Still, many Open Source projects think they will rule the world without marketing, simply because their software is hyper-fantastic-mega-great. In the early days of Open Source, that might have worked out, at least within the growing group of aficionados.
Today, there is a growing amount of often competing Open Source products and most importantly, the companies or organizations behind the software want to sell to end users who are sometimes not geeks (to say the least).
Hence, it is time to spread the word about your great Open Source product in a way that your focus group(s) understand(s) – and that’s what marketing is about. Some people call it “evangelism”, because the term “marketing” seems to have a bitter taste in the Open Source domain.
Nevertheless, in the end, what you will do, is marketing, and most likely, you will use traditional as well as new fancy means to gain visibility. So, let’s call it what it is.
The main reason why I avoid the term “evangelism” is that Open Source companies are usually technology-driven because they have been founded by software developers. The key for success lies in becoming market-driven and there’s nothing holy about it, it’s rather down-to-earth customer-oriented work.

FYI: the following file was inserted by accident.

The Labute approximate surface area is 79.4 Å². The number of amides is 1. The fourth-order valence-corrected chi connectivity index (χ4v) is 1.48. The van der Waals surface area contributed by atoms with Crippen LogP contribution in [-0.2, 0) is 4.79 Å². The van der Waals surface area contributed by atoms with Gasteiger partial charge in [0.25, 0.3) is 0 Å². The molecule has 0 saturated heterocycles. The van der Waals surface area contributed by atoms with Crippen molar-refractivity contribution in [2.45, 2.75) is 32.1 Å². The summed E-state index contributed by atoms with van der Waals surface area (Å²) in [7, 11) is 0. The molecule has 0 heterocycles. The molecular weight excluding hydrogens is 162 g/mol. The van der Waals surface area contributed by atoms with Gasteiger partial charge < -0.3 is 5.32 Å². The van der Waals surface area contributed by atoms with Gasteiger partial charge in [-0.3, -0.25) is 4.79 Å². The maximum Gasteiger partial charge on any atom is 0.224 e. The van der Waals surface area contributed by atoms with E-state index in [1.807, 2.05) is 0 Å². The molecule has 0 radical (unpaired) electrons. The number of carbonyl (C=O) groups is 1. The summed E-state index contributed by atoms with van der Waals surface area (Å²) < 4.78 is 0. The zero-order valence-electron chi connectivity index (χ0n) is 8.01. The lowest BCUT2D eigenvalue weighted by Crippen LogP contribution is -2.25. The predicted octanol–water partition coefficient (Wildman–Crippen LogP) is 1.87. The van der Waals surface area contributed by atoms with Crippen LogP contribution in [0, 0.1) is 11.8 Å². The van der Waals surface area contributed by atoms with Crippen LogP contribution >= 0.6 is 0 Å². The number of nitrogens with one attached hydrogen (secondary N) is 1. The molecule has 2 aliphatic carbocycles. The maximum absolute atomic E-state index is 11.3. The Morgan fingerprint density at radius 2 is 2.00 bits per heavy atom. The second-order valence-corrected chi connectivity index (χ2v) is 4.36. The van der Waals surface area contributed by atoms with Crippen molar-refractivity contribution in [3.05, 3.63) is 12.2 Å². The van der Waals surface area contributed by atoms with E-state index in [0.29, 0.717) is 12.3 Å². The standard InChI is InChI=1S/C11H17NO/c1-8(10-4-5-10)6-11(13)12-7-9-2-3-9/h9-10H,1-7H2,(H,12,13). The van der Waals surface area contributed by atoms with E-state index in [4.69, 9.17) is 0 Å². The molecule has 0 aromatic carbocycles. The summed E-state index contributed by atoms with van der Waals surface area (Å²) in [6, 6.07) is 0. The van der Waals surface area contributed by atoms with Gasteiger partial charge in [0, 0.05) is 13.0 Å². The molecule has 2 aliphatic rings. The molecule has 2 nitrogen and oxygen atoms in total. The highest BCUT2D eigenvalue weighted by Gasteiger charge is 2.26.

There is indeed something special about Open Source marketing and that’s the aspect of community relations. It’s got a lot to do with social media marketing and building personal networks, in essence an ecosystem of mutual coaching and support.
I started to compile an Open Source Marketing Checklist in my Wiki and will keep extending it over time. This checklist is supposed to help Open Source companies and organizations to start or sanity-check their marketing. All hints come without any warranty, of course, but they always worked for me.